With two halves of first U.S. offshore wind turbine crewboat already shaped in bare aluminum, the mood was festive at Blount Boats shipyard in Rhode Island, where a ribbon cutting for the new vessel was held Wednesday.
After its planned delivery in April 2016, the 70’ catamaran will be speeding people and parts offshore to the Deepwater Wind turbine project near Block Island, R.I., a pilot project of five wind turbines that will produce up to 30 megawatts.
Deepwater CEO Jeff Grybowski gave credit to Marcia Blount, who heads the family shipyard founded by her father Luther, for pursuing the offshore wind market even when it looked stalled in New England.
The whole enterprise owes a lot to Rhode Island politicians too – for government grants to help build infrastructure for wind development, even more so for power contracts that give higher pricing to assist the industry.
That’s given some ammunition to wind power opponents – from free-market advocates who object to subsidies, to fishermen afraid they will be shut out of offshore wind turbine areas.
There have been embarrassing failures on land. A few miles south of the shipyard, critics can point to one of their monuments – a motionless wind turbine high on a hill that cost the town of Portsmouth, R.I., $3 million and ran for three years before its gearbox broke down.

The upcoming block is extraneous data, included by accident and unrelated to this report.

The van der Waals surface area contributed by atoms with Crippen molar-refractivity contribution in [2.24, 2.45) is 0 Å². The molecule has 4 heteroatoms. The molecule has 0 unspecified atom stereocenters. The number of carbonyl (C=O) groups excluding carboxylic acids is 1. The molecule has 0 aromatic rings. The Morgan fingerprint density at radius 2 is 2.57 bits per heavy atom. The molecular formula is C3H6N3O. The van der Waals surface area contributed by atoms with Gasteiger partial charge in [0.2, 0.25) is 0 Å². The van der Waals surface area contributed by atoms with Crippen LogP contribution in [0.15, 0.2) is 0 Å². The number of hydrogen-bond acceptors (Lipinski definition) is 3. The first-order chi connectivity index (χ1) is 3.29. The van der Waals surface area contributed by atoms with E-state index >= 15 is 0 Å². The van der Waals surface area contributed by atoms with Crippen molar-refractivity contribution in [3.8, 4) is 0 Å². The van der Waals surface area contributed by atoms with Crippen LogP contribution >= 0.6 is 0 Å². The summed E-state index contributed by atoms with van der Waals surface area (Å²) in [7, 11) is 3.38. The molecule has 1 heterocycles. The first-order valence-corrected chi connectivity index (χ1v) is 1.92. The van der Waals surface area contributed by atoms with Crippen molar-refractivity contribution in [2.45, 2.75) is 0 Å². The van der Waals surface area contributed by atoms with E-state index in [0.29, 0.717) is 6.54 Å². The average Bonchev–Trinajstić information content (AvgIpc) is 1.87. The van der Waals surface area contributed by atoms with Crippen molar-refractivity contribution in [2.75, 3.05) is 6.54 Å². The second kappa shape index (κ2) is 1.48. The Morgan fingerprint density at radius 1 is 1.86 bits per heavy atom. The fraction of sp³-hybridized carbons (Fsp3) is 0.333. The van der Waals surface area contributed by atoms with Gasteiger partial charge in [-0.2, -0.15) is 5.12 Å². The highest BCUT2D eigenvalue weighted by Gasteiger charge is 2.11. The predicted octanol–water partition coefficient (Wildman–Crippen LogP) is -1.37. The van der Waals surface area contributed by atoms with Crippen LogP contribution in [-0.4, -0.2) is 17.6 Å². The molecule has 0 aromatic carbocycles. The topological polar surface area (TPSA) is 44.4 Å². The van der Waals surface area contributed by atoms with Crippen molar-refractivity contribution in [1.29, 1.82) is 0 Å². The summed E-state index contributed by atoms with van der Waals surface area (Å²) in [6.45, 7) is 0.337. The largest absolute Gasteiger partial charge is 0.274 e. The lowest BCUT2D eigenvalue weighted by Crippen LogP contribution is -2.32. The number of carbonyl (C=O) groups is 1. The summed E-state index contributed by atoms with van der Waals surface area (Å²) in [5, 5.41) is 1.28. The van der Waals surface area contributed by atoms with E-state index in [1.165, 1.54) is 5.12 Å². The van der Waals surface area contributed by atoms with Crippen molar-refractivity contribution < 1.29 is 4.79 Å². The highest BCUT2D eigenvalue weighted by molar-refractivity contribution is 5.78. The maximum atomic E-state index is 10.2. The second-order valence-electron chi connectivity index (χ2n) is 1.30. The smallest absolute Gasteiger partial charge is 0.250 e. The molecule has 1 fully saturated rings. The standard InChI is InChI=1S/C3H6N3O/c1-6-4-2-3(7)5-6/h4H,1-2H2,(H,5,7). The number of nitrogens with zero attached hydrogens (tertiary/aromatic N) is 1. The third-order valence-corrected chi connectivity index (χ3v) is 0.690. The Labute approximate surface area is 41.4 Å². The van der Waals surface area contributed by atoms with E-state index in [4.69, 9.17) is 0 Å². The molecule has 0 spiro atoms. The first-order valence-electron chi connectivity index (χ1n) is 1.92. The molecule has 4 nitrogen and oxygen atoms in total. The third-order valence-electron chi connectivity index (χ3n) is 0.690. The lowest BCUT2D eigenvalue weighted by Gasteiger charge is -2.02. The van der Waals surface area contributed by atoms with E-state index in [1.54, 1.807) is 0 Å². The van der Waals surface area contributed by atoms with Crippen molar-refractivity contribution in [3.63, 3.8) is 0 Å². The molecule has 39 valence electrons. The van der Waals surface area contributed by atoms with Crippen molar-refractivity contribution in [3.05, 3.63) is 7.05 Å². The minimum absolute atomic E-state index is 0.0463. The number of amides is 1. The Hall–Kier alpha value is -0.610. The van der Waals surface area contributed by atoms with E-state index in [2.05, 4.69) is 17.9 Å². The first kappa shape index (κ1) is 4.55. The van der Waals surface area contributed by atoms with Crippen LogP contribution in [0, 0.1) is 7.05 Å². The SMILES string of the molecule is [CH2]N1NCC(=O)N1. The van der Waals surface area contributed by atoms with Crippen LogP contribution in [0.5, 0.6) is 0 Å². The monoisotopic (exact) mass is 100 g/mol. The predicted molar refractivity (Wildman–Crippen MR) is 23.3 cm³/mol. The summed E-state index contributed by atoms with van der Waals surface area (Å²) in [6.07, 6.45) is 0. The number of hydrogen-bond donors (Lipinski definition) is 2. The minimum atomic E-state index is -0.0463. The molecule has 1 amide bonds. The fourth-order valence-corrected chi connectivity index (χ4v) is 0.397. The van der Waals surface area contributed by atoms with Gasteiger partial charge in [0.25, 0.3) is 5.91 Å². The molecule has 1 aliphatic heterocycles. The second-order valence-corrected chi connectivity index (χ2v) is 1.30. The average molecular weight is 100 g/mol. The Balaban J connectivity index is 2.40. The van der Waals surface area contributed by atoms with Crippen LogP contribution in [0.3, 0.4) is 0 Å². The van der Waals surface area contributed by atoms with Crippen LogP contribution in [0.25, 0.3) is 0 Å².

The community has been debating the cost of fixing it, compared to eating its losses and taking the turbine own.
Down in New York Harbor, a similar sight presents itself with a stalled wind turbine at the city water plant at Bayonne, N.J. City utility officials and the water company can’t agree on who should pay to fix it.
In Massachusetts, parts for an onshore wind project in Plymouth were landed at New Bedford’s renovated $113 million marine terminal, paid for with state taxpayer money on the premise that the Whaling City would become a center for wind projects.
But the overland delivery of parts from the terminal has been delayed, as neighboring towns haggle over routes to the construction site.
There are success stories – notably at Atlantic City, N.J., where five onshore turbines have been spinning on the city’s skyline for a decade, powering public water and sewer systems.
But an offshore Atlantic City project similar to Deepwater’s Block Island plan has been stalled for years. The developers, Fishermen’s Energy, and state utility regulators continue to battle in court over the real long-term cost to ratepayers from wind power.
So a lot is riding on the Rhode Island venture, a feeling that was apparent underneath all the excitement Wednesday.
“We are here because we are on the cusp of great change,” said Sen. Jack Reed, D-R.I.